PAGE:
Component losses in refrigeration compressors

Pearson, S. Forbes (1958) Component losses in refrigeration compressors. PhD thesis, University of Glasgow.

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Abstract

The purpose of this investigation was to examine the relative importance of factors affecting the volumetric efficiency of small refrigeration compressors with particular reference to blowback effects at the suction valve. The overall volumetric efficiency being recognised as an unreliable indication of the relative importance of component losses, the separate losses associated with the action of unclamped, reed type, compressor suction valves were analysed and measured. The main factors affecting volumetric efficiency were assumed to be heat transfer between fluid and cylinder, re-expansion of clearance volume vapour, throttling at the valves, blowback past the valves while closing, leakage past the piston and leakage due to imperfect seating of the valves. A review of previous work indicated that the loss due to blowback was worthy of attention though no experimental results were available owing to the difficulties attending the measurement of this quantity. A theoretical study of the problem of blowback past the suction valve was made and methods of analysis devised by which blowback quantities could be predicted. The approach of previous workers to the dynamics of valve action was not followed as it proved invalid when applied to those parts of the cycle where blowback occurred. New experimental techniques were developed in order to make direct measurements of blowback losses in a small open type compressor. Initial tests were performed in which the suction valve of an otherwise conventional compressor was operated by electro-magnetic means. This method did not prove sufficiently accurate and an A.C. operated constant temperature hot-wire anemometer was developed to indicate gas valocities in the suction port. The anemometer, in conjunction with valve motion measurements, was used to investigate the effects of speed, valve lift, valve thickness, valve end freedom and fluid density on blowback. From the records obtained it became evident that the anemometer diagrams could also be used to give rapid and accurate measurements of re-expansion and throttling losses. The results showed that a combination of light valve reed and low lift produced the greatest efficiencies in practice. The loss due to blowback was also much reduced when pumping dense fluids. Some tests were carried out on a small modem "hermetic" compressor and these indicated that the anemometer could be applied to investigations on such sealed units without undue difficulty. Details are also given of a new type of compressor which was designed on the basis of the data obtained in the investigation. The main features of the design are the reduced throttling and blowback losses.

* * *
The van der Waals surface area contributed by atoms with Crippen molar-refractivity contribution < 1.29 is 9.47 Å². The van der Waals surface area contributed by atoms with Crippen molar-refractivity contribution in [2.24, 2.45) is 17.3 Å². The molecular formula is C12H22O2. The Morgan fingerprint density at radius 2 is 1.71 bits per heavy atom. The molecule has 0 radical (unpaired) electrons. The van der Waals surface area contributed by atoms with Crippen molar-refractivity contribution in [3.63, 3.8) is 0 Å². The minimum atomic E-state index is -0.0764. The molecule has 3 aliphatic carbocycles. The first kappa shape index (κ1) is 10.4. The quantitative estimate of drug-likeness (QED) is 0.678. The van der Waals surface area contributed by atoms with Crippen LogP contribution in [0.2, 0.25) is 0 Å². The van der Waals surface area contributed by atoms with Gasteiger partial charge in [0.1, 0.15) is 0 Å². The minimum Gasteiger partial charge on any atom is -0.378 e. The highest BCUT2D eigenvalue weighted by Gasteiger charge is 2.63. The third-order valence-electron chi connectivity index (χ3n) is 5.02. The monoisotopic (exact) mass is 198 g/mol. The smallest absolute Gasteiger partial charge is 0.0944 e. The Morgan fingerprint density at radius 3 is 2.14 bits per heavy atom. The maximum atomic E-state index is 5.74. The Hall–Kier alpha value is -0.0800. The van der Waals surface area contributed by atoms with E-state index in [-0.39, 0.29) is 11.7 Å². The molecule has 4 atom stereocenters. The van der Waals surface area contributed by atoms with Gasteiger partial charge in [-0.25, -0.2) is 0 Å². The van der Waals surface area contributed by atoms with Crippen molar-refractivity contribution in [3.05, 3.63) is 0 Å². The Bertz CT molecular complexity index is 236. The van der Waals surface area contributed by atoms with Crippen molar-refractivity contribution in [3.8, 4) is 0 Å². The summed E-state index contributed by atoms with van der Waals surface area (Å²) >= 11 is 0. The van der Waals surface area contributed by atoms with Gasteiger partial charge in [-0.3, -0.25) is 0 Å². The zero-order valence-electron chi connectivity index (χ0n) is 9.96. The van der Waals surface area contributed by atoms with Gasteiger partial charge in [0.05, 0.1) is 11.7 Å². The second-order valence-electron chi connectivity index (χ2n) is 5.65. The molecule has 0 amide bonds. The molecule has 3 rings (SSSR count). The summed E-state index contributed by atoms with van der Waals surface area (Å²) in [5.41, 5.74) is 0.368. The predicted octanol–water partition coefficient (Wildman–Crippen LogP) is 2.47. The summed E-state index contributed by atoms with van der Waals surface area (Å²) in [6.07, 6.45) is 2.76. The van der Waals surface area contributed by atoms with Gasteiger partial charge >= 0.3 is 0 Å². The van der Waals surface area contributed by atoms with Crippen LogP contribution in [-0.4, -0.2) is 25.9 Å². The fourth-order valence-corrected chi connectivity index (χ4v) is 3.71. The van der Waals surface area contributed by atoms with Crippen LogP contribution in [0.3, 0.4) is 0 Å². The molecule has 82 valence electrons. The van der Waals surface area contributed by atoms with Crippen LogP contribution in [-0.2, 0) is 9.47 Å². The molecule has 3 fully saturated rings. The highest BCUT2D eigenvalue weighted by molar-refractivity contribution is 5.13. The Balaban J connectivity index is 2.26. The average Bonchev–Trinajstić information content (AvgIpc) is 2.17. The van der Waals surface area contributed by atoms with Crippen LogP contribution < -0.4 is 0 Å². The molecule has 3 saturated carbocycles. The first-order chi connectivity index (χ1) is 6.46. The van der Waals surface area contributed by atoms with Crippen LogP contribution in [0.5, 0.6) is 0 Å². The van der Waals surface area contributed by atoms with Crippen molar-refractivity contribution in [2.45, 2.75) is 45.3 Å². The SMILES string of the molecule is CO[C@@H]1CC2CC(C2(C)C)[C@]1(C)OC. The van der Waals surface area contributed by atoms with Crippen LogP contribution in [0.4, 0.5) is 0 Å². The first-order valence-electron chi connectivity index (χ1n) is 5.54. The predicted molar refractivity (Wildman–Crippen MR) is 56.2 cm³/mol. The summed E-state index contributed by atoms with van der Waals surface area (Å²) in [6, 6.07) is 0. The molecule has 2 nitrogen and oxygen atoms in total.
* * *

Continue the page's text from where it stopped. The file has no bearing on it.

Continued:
Item Type: Thesis (PhD)
Qualification Level: Doctoral
Additional Information: Adviser: A ST Thomson
Keywords: Mechanical engineering
Date of Award: 1958
Depositing User: Enlighten Team
Unique ID: glathesis:1958-73599
Copyright: Copyright of this thesis is held by the author.
Date Deposited: 14 Jun 2019 08:56
Last Modified: 14 Jun 2019 08:56
URI: http://theses.gla.ac.uk/id/eprint/73599

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